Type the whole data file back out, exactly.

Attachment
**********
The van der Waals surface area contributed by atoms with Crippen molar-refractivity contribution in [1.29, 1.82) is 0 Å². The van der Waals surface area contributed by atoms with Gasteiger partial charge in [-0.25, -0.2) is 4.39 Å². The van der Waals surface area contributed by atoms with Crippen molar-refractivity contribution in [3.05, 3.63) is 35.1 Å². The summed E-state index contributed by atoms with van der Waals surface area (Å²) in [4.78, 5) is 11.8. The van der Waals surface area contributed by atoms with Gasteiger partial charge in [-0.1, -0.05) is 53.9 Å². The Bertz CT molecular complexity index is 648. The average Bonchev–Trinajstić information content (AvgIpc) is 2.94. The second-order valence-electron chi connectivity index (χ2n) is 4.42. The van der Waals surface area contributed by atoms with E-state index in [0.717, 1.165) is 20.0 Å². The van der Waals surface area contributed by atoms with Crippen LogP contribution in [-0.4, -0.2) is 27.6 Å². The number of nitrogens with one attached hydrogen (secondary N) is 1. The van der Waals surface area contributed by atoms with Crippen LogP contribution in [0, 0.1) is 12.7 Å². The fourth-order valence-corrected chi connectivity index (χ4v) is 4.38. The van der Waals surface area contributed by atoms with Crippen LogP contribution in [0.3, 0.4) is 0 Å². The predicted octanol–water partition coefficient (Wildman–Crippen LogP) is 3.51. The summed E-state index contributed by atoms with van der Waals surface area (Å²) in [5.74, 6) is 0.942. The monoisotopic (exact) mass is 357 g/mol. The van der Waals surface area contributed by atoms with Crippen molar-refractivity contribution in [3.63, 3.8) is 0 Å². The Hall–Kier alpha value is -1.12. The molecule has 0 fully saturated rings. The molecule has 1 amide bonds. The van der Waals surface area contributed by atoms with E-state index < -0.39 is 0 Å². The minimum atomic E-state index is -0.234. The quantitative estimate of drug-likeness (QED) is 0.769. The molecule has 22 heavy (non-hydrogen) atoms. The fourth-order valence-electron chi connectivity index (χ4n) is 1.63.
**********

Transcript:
The van der Waals surface area contributed by atoms with Crippen molar-refractivity contribution in [1.29, 1.82) is 0 Å². The van der Waals surface area contributed by atoms with Gasteiger partial charge in [-0.25, -0.2) is 4.39 Å². The van der Waals surface area contributed by atoms with Crippen molar-refractivity contribution in [3.05, 3.63) is 35.1 Å². The summed E-state index contributed by atoms with van der Waals surface area (Å²) in [4.78, 5) is 11.8. The van der Waals surface area contributed by atoms with Gasteiger partial charge in [-0.1, -0.05) is 53.9 Å². The Bertz CT molecular complexity index is 648. The average Bonchev–Trinajstić information content (AvgIpc) is 2.94. The second-order valence-electron chi connectivity index (χ2n) is 4.42. The van der Waals surface area contributed by atoms with E-state index in [0.717, 1.165) is 20.0 Å². The van der Waals surface area contributed by atoms with Crippen LogP contribution in [-0.4, -0.2) is 27.6 Å². The number of nitrogens with one attached hydrogen (secondary N) is 1. The van der Waals surface area contributed by atoms with Crippen LogP contribution in [0, 0.1) is 12.7 Å². The fourth-order valence-corrected chi connectivity index (χ4v) is 4.38. The van der Waals surface area contributed by atoms with Crippen LogP contribution in [0.3, 0.4) is 0 Å². The predicted octanol–water partition coefficient (Wildman–Crippen LogP) is 3.51. The summed E-state index contributed by atoms with van der Waals surface area (Å²) in [5.74, 6) is 0.942. The monoisotopic (exact) mass is 357 g/mol. The van der Waals surface area contributed by atoms with Crippen molar-refractivity contribution in [3.63, 3.8) is 0 Å². The Hall–Kier alpha value is -1.12. The molecule has 0 fully saturated rings. The molecule has 1 amide bonds. The van der Waals surface area contributed by atoms with E-state index < -0.39 is 0 Å². The minimum atomic E-state index is -0.234. The quantitative estimate of drug-likeness (QED) is 0.769. The molecule has 22 heavy (non-hydrogen) atoms. The fourth-order valence-electron chi connectivity index (χ4n) is 1.63.